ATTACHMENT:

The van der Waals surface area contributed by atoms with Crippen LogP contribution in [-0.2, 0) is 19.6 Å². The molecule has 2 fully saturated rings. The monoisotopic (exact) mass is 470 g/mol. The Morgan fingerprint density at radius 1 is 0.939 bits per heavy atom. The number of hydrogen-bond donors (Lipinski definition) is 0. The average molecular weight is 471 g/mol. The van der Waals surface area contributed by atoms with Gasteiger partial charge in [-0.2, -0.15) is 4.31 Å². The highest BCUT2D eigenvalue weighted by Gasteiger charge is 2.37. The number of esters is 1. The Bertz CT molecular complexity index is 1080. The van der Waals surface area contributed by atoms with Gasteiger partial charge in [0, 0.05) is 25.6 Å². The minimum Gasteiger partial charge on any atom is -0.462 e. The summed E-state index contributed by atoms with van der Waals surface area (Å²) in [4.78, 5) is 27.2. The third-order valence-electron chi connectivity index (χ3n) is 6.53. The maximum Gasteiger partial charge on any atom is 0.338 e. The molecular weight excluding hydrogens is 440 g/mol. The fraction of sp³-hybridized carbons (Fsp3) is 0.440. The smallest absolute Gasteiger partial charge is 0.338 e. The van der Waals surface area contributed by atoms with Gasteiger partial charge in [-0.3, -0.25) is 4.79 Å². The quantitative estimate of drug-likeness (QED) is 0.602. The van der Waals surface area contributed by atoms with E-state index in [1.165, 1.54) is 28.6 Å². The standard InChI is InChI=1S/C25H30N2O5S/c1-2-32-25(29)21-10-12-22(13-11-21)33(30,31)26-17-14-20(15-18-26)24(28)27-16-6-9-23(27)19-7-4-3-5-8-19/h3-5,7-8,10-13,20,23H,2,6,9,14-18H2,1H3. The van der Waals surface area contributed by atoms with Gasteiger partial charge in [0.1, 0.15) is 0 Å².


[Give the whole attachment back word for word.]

The van der Waals surface area contributed by atoms with Crippen LogP contribution in [-0.2, 0) is 19.6 Å². The molecule has 2 fully saturated rings. The monoisotopic (exact) mass is 470 g/mol. The Morgan fingerprint density at radius 1 is 0.939 bits per heavy atom. The number of hydrogen-bond donors (Lipinski definition) is 0. The average molecular weight is 471 g/mol. The van der Waals surface area contributed by atoms with Gasteiger partial charge in [-0.2, -0.15) is 4.31 Å². The highest BCUT2D eigenvalue weighted by Gasteiger charge is 2.37. The number of esters is 1. The Bertz CT molecular complexity index is 1080. The van der Waals surface area contributed by atoms with Gasteiger partial charge in [0, 0.05) is 25.6 Å². The minimum Gasteiger partial charge on any atom is -0.462 e. The summed E-state index contributed by atoms with van der Waals surface area (Å²) in [4.78, 5) is 27.2. The third-order valence-electron chi connectivity index (χ3n) is 6.53. The maximum Gasteiger partial charge on any atom is 0.338 e. The molecular weight excluding hydrogens is 440 g/mol. The fraction of sp³-hybridized carbons (Fsp3) is 0.440. The smallest absolute Gasteiger partial charge is 0.338 e. The van der Waals surface area contributed by atoms with Gasteiger partial charge in [-0.3, -0.25) is 4.79 Å². The quantitative estimate of drug-likeness (QED) is 0.602. The van der Waals surface area contributed by atoms with E-state index in [1.165, 1.54) is 28.6 Å². The standard InChI is InChI=1S/C25H30N2O5S/c1-2-32-25(29)21-10-12-22(13-11-21)33(30,31)26-17-14-20(15-18-26)24(28)27-16-6-9-23(27)19-7-4-3-5-8-19/h3-5,7-8,10-13,20,23H,2,6,9,14-18H2,1H3. The van der Waals surface area contributed by atoms with Gasteiger partial charge in [0.1, 0.15) is 0 Å².